We got quickly back into the van and pulled away.  Immediately Cooper began to sob.  Uncontrollable, big, heavy sobbing.  It completely tore everyone up.  This strong, adorable, cool, teenage boy sobbing because he loves his new siblings so much and hated leaving them.  It was something I will never forget.  Gatlin, Cooper, Brian and I held each other in that back seat and just cried and cried.  I then did what I almost always do when I’m sad or afraid – I started to sing.  “Beautiful One I love, Beautiful One I adore, Beautiful One my soul must sing….”   Gatlin and I sang the whole song together as others joined in as their tears would allow.  It was a wonderfully painful ride home.  Wonderful because it wouldn’t have been so painful had we not already loved them so much.

We made the 20 minute drive back to the guest house.  Cooper and Gatlin were exhausted and all they wanted to do was go to our room and lie down.  Brian and I walked to the coffee shop to eat dinner with Scott and Angela, Nick and Ann and Yonaton.  We had a really nice dinner and thoroughly enjoyed getting to know Yonaton a little better.  We’re hoping that one day he’ll be able to come to America to visit us.  He would love it.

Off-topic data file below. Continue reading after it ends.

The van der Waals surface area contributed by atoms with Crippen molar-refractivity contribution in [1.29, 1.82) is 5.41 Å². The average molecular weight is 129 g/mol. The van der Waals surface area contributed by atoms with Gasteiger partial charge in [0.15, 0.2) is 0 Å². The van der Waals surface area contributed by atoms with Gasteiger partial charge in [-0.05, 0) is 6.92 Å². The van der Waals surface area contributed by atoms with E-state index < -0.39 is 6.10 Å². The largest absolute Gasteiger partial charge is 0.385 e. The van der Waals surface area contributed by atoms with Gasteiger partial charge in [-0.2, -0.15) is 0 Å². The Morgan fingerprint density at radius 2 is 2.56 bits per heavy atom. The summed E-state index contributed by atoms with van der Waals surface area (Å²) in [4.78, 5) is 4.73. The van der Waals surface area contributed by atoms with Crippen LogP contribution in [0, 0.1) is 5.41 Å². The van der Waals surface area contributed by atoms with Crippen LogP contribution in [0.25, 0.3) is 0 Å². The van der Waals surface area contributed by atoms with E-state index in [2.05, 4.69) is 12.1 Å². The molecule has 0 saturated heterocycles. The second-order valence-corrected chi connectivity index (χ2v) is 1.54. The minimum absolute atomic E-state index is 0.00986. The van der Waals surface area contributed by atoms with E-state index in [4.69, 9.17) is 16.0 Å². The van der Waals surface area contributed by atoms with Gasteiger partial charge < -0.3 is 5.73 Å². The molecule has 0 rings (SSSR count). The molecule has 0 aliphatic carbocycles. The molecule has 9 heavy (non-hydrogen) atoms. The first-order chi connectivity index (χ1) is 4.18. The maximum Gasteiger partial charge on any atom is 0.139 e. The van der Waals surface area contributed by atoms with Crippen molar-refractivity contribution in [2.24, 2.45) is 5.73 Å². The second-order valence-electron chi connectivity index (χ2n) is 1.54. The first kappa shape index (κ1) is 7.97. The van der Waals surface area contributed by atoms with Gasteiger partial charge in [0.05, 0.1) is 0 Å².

We got some food for Cooper and Gatlin and headed back to pack up and leave for the airport.  Everyone else had earlier flights than us (except Rick and Amanda who were staying one more day) so we said goodbye to our new friends and watched their van pull away.   We woke up Cooper and Gatlin to eat their dinner, but Gatlin opted to skip it and just slept until it was time for us to leave.  About an hour later we loaded into our van and drove to the airport.  We had borrowed a suitcase from Sallee so we could put the things we had bought while we were there in it – we checked that one lone suitcase – and we prayed that we’d see it again when we arrived in Nashville.  (;  

And all the way to Nashville we prayed for our precious new family members!  

To be continued…

The Great Ethiopian Adventure (Day 2)

Every night I sleep with a sound machine on but since it was stuck in a suitcase in London, I was worried that all the unfamiliar noises would keep me awake.  Well, I did wake up off and on throughout the night, but I also slept off and on and really think I was more asleep than awake.  At one point, I just had to giggle as I listened to all the snoring and heavy breathing going on around me.  It was so sweet for just about two minutes, and then I put the ear plugs in.  LOL